August 13, 2008

There is a big world out there

I started and stopped writing blog entries all day. I can't figure out which direction to go - do I talk about my day trip to Rotterdam and all the wild architecture in that city, how it reminds me of being in a US city because it's so shiny and new?

Or maybe I should recommend another great cinema/performing arts space/bar/arts venue - the Illuseum, where I saw an interesting movie this past Saturday night that was filmed entirely with mobile phone cameras. It's a small space, very intimate, and there was a feeling that everyone there really cared about the space and wanted to be there. I can't say I loved the movie, but I'm really happy I went.

And I could go on and on about the amazing motorcycle ride I went on with two friends last night. We were outside of the city and zooming around in the middle of nowhere (well, Amsterdam Nord, which feels like the middle of nowhere) at 100kph (62mph), and it was the most fun I've had in ages. Being able to get out of the city so quickly and see farms, cows, sheep, and old windmills - this is what I love about living in Amsterdam.

So I could elaborate on any of those topics, but tonight I really just want to encourage anyone who might be reading to please pay attention to what is going on in the world outside of your home city/town/village. There's a war going on in Georgia that shares its headlines in newspapers with the Olympics - the Olympics which are being held in a country that has so many human rights violations I wouldn't even know where to begin, and you know what really bothers me about that? For months and months, protests against the Olympics were making news and headlines and all my friends were talking about it. People were paying attention to Tibet again, people were talking about China, and it seemed like a good thing - I firmly believe that just simply paying attention is one of the most important things we can do, if we can't be out there actually trying to save the world.

But now the Olympics have started, and everyone just wants to talk about who is winning what. I'm not saying don't watch the Olympics or enjoy the games, but come on! Let's not forget all those months of protests that happened all over the world. Let's not bury the stories of protesters in China somewhere at the bottom of the page, let's keep talking about it.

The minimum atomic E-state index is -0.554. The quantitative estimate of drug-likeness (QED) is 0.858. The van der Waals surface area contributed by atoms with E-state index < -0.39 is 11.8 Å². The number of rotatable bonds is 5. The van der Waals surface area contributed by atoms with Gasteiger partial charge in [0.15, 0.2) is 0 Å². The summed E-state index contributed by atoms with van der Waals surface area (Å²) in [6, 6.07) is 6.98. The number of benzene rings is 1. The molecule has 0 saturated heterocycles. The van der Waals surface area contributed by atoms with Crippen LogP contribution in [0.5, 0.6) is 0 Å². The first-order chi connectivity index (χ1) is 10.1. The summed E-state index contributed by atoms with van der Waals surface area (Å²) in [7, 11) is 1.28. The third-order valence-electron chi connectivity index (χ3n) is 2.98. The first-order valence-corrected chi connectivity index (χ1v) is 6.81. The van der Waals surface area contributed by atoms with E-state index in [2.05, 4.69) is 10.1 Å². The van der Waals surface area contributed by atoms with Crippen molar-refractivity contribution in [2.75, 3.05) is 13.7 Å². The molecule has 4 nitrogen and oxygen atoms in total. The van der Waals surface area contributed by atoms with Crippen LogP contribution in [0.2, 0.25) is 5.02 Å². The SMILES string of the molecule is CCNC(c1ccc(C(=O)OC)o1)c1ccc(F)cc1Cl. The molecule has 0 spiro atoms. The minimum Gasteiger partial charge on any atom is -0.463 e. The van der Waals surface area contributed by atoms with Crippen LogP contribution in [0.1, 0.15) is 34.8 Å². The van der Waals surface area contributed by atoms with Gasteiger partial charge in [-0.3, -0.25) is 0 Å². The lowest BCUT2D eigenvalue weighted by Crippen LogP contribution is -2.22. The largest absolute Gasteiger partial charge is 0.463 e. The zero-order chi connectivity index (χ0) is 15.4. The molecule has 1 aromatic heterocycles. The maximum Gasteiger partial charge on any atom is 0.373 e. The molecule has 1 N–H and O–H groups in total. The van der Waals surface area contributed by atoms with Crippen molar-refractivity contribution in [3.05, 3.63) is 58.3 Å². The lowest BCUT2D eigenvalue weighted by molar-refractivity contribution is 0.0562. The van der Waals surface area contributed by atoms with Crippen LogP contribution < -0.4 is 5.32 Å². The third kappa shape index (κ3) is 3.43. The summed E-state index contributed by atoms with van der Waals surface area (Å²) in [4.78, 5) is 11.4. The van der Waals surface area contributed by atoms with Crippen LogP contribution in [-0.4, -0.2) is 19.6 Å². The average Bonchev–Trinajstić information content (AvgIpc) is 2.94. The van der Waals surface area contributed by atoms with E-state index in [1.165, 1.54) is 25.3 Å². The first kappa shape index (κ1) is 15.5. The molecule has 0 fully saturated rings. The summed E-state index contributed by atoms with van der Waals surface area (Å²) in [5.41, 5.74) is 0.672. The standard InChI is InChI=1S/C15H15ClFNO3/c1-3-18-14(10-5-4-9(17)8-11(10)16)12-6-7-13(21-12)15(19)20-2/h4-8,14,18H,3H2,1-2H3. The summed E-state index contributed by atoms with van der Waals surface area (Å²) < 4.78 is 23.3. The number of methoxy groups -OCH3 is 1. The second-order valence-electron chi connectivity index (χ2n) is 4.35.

And let's not let the twenty-four hour Olympic coverage distract us from the fact that Russian tanks are rolling down the streets of Georgia again. The United States was always such a big Georgia supporter, but hey Georgia, thanks for sending your troops to Iraq to fight in a bullshit war and being so pro-USA all the time, but as it turns out when you guys are getting attacked by a country ten zillion times the size as you, we're just going to sit waaaaay over here in the West and say "we think war is bad, it sure would be nice if Russia could stop invading you guys, huh? Oh, did you maybe want our support? Sorry, we're a little busy killing Iraqis over in the middle east, maybe next time."

I know that most people who read this blog don't come here for political commentary, so I'll keep it brief. I do have a list of links on the right-hand side of this blog under the "News, Education, and Politics" heading, and for what my recommendation is worth, I think sources like Al Jazeera English, the daily podcast from The Guardian, and of course Democracy Now are all good places for information. Another habit I'm glad to have picked up again is actually reading the newspaper every day (thanks to my job, we get at about 10 different newspapers every day in Dutch and English).

As always, I really do appreciate everyone who reads and comments. I'll try to be a little more uplifting in my next post.

1 comment:

Toby Douglass said...

There's absolutely no way the US is going to get significantly involved in defending Georgia.

It's a matter of pure national interest; it is in the interest of Georgia to buddy up to the US because they're threatened by Russia. It is not in the interest of the US to go to the line against Russia for the sake of Georgia.

Imagining this is so is dangerous - it's this kind of wishful mutual defence thinking which Woodrow Wilson imposed on Europe after WW1 and which led to WW2.

Russia is appallingly awful in so many ways; if we're going to deal with it we need to do things which will work.